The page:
A week ago, US President Donald Trump unveiled his plan for Israel to permanently subjugate the Palestinian people and rename this brutal system of apartheid “peace.”
The details – which include Israel annexing vast tracts of the occupied West Bank, canceling the right of return of Palestinian refugees and stripping hundreds of thousands of Palestinian citizens of Israel of their citizenship – surprised no one.
Yet it took the European Union a full week to come up with its response.
A statement from EU foreign policy chief Josep Borrell mildly criticizes the American plan because it “departs from internationally agreed parameters” calling for a “two-state solution.”
The EU declares itself “especially concerned by statements on the prospect of annexation of the Jordan Valley and other parts of the West Bank.”
“In line with international law and relevant UN Security Council resolutions, the EU does not recognize Israel’s sovereignty over the territories occupied since 1967,” the bloc states, before adding this kicker: “Steps towards annexation, if implemented, could not pass unchallenged.”
That line – hinting at potential EU action to hold Israel accountable – has already grabbed headlines.
But there is little reason to get excited.
Decades of complicity
There is practically zero chance that the EU will change its longstanding approach of unconditional support and rewards for Israel as it commits violation after violation, crime after crime.
Consider that Israel annexed occupied East Jerusalem in 1967. It also annexed Syria’s occupied Golan Heights in 1981 – both measures rejected by the world and condemned as illegal in countless UN resolutions.
In the decades since, Israel has been aggressively colonizing occupied Palestinian land for Jewish-only settlements, a war crime.
The EU claims to oppose all these Israeli actions, and has had decades to “challenge” them.
Why should anyone believe that only the latest Israeli declarations about annexation cross some line, when none of Israel’s prior actions have triggered more than mild words of “concern”?
The EU imposed restrictions on seven Russian officials for helping to organize elections in what the EU calls “illegally annexed” Crimea – the territory Russia took over from Ukraine in 2014, following an EU and US-backed coup against the government in Kiev.
Indeed, the EU brags about the increasingly harsh sanctions it started imposing on Russia, just weeks after the Crimea dispute began.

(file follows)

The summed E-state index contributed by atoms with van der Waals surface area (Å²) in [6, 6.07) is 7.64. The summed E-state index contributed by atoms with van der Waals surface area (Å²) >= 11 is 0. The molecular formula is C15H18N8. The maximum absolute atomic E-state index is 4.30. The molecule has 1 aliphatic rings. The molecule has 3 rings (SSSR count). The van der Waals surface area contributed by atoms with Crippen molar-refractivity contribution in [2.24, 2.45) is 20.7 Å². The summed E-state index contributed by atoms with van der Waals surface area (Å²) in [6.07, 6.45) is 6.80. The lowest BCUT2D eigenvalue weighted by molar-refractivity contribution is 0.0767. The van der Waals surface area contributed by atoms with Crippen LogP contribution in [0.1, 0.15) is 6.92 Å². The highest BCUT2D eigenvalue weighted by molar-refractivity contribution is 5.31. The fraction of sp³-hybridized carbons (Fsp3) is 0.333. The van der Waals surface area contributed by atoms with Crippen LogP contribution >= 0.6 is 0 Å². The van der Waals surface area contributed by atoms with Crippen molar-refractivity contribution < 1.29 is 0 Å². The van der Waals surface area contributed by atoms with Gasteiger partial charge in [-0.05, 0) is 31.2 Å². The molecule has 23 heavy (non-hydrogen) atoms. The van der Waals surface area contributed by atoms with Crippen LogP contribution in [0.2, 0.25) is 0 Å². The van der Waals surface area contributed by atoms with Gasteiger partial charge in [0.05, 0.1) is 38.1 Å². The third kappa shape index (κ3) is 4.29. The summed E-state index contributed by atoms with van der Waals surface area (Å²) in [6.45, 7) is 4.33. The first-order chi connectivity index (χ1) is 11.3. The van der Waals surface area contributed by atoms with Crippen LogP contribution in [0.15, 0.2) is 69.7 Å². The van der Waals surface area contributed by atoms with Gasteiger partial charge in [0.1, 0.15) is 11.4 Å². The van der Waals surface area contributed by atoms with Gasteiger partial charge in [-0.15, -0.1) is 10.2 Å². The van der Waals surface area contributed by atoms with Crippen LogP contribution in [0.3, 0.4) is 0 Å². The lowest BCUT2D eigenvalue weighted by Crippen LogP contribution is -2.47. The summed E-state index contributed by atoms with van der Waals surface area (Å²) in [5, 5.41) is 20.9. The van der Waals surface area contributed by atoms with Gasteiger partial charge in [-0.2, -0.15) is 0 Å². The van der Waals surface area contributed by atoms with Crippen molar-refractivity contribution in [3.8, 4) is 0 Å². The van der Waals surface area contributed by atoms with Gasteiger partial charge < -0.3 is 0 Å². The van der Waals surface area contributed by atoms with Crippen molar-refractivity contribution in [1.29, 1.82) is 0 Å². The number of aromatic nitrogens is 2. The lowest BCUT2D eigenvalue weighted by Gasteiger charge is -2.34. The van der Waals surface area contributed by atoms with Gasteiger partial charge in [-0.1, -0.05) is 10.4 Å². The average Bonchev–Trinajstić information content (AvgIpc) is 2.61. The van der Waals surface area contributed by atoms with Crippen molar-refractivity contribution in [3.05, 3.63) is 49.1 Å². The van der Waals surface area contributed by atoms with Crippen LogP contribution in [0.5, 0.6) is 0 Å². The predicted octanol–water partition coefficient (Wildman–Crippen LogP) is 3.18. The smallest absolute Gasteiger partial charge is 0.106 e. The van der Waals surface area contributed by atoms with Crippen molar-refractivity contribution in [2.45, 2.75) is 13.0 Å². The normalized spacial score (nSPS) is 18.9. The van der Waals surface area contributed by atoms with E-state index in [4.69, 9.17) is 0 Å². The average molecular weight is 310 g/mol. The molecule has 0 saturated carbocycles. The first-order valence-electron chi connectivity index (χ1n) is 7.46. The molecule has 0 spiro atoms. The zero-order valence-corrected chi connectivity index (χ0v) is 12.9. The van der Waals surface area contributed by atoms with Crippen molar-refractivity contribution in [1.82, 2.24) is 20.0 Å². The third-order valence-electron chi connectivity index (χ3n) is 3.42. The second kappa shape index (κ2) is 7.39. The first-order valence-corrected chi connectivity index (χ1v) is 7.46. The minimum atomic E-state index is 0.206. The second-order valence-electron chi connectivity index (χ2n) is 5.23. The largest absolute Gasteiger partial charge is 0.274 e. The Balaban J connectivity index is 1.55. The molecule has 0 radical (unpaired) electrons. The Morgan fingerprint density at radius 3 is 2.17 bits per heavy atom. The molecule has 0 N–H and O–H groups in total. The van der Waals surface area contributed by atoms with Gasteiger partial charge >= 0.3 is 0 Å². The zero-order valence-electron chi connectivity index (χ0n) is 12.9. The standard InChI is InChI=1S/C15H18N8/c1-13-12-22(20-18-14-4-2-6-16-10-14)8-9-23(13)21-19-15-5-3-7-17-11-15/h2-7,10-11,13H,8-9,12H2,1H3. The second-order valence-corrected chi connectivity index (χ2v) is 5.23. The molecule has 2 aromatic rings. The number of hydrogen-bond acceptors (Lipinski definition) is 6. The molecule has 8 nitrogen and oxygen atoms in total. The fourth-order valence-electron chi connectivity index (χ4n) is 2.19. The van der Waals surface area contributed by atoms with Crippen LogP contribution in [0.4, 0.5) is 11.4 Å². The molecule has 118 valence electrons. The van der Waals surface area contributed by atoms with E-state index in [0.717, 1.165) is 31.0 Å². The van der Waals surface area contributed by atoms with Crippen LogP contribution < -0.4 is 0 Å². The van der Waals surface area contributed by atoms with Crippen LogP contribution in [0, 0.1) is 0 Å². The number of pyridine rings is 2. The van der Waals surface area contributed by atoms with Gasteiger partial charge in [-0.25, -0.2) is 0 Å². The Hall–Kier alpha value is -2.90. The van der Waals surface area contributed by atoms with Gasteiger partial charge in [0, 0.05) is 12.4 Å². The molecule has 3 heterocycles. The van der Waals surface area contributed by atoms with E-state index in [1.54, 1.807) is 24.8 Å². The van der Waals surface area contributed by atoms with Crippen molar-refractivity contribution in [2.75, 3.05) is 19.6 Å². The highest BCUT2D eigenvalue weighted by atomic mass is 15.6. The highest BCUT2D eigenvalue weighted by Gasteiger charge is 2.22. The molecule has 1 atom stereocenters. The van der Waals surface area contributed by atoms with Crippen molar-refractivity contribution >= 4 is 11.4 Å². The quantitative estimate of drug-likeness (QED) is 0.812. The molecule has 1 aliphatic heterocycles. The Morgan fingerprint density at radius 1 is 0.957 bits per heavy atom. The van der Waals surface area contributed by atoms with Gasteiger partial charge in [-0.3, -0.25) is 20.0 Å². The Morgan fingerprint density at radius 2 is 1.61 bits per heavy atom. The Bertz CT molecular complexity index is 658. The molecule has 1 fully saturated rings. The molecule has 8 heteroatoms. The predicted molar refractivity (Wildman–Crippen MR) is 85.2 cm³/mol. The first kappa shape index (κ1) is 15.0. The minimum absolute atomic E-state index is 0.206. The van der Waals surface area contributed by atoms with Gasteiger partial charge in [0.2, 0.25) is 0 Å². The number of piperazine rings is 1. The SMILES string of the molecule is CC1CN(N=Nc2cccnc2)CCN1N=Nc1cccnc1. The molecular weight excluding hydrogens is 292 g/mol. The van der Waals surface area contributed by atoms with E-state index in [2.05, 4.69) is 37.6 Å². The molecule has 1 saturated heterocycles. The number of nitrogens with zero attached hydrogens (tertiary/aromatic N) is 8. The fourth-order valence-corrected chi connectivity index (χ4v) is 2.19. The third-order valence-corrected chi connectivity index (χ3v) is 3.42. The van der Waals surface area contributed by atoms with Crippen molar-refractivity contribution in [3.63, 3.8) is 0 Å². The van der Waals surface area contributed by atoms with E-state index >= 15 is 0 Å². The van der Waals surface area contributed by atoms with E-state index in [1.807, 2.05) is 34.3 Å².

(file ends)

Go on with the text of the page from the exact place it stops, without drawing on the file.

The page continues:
They include a ban on imports from Crimea and investments in the territory.
By contrast, the European Union continues to allow goods from Israeli settlements to flow into its markets, despite the obligation of member states under international law to stop a trade founded on massive and systematic human rights abuses.
This trade almost certainly includes large amounts of settlement goods, as EU officials have admitted they have no reliable way to enforce regulations requiring the labeling of goods originating in Israel’s illegal colonies.
The EU, moreover, staunchly opposes BDS – the nonviolent, grassroots boycott, divestment and sanctions movement – which aims to stop European and other firms aiding in and profiting from Israel’s crimes.
And despite European criticism of Israel’s annexation plans, the EU and its members continue to embrace Israel through initiatives that will give it more resources and clout that can be used to expand colonies on Palestinian land:
Given its track record, entrusting the EU to stand up for Palestinian rights would be no different than trusting Donald Trump.
So what is to be done?
The best hope remains democracy. A key issue at stake in Ireland’s election on 8 February is the fate of the Occupied Territories Bill, which would ban imports of Israeli settlement goods.
If the will of Irish voters prevails, the final passage and implementation of this popular measure would be a significant blow to Israel’s impunity and EU complicity.